logo

Saving & Improving lives since 1996

Why Consider Genetic Testing in HCM

The role of genetic testing in HCM

The discovery of the gene defects responsible for HCM is a major step toward understanding in precise terms the basic cause of HCM.  In addition, laboratory DNA-diagnosis from a blood test is now available for the first time commercially.  This availability may prove to be particularly useful in identifying HCM in young children and adolescents, or in clinical situations where the HCM diagnosis is ambiguous — such as athletes in whom it is difficult to distinguish HCM from the effects of chronic exercise and training on the heart (i.e., “athlete’s heart”), or the consequences of hypertension.

This type of genetic testing has also been utilized selectively by families with a known HCM mutation to determine if their children or other relatives have the same genetic marker.  This knowledge will allow for careful follow-up for those with a known genetic mutation or freedom from the need for annual cardiac evaluation in those relatives without a mutation.  Certainly, the knowledge of a “mutation” may be highly emotional, debilitating, and in some ways even worse than actual diagnosis for a particular patient.  Genetic counseling is highly recommended for family members undergoing genetic screening to prepare them for the results and help interpret the findings.

 

Citations:

American College of Cardiology/European Society of Cardiology clinical expert consensus document on hypertrophic cardiomyopathy. A report of the American College of Cardiology Foundation Task Force on Clinical Expert Consensus Documents and the European Society of Cardiology Committee for Practice Guidelines.Maron BJ, McKenna WJ, Danielson GK, Kappenberger LJ, Kuhn HJ, Seidman CE, Shah PM, Spencer WH 3rd, Spirito P, Ten Cate FJ, Wigle ED; Task Force on Clinical Expert Consensus Documents. American College of Cardiology; Committee for Practice Guidelines. European Society of Cardiology.J Am Coll Cardiol. 2003 Nov 5;42(9):1687-713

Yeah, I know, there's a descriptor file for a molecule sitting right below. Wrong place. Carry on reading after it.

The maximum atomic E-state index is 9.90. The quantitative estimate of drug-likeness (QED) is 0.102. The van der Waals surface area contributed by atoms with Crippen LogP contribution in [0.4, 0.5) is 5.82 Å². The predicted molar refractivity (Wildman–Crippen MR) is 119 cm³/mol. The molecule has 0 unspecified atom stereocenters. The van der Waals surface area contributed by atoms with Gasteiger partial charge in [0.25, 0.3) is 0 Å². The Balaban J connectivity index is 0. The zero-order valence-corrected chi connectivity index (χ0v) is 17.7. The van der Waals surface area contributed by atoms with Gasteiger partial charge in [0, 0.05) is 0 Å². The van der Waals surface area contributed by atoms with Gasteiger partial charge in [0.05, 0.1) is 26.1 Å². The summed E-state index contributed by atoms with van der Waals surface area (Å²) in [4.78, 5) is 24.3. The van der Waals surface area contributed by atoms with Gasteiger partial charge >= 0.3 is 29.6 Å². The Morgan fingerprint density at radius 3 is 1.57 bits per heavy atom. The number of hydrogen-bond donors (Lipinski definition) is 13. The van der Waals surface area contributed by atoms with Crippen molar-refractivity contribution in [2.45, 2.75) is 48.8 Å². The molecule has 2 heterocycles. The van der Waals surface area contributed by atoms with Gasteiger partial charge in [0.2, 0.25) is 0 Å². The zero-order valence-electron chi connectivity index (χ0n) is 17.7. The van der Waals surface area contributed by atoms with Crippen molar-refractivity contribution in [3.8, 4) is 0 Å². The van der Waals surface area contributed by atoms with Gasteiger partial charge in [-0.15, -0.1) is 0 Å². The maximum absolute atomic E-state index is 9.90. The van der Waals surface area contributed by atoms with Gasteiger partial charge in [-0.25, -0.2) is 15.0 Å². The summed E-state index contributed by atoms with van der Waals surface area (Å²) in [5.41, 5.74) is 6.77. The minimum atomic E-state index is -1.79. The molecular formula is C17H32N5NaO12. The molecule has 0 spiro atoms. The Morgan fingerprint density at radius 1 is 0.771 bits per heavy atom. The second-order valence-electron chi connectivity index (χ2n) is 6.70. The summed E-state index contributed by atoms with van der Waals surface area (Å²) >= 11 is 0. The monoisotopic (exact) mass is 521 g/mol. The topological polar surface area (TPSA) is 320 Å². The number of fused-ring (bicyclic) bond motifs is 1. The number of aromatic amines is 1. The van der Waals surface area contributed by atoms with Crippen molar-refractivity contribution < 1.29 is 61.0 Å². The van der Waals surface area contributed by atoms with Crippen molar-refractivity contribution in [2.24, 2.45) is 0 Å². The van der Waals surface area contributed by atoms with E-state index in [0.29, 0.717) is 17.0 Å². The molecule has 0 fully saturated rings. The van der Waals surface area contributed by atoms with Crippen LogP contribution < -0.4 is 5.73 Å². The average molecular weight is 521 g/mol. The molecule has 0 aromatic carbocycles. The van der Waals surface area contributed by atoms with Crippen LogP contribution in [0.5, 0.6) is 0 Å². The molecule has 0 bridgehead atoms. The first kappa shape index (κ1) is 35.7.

Hypertrophic Cardiomyopathy for Patients, Their Families and Interested Physicians Second Edition: Maron and Salberg, Wiley publishing 2006

The first patient clinically diagnosed with hypertrophic cardiomyopathy.Maron BJ, Bonow RO, Salberg L, Roberts WC, Braunwald E.Am J Cardiol. 2008 Nov 15;102(10):1418-20

The first patient clinically diagnosed with hypertrophic cardiomyopathy.

Maron BJ, Bonow RO, Salberg L, Roberts WC, Braunwald E.Am J Cardiol. 2008 Nov 15;102(10):1418-20

Costello syndrome and related disorders.Quezada E, Gripp KW.Curr Opin Pediatr. 2007 Dec;19(6):636-44

Noonan syndrome.van der Burgt I.Orphanet J Rare Dis. 2007 Jan 14;2:4.

Physical therapy management of Pompe disease.Case LE, Kishnani PS.Genet Med. 2006 May;8(5):318-27

Danon disease as an underrecognized cause of hypertrophic cardiomyopathy in children.Yang Z, McMahon CJ, Smith LR, Bersola J, Adesina AM, Breinholt JP, Kearney DL, Dreyer WJ, Denfield SW, Price JF, Grenier M, Kertesz NJ, Clunie SK, Fernbach SD, Southern JF, Berger S, Towbin JA, Bowles KR, Bowles NE.Circulation. 2005 Sep 13;112(11):1612-7.

Amyloid heart disease mimicking hypertrophic cardiomyopathy.Mörner S, Hellman U, Suhr OB, Kazzam E, Waldenström AJ Intern Med. 2005 Sep;258(3):225-30.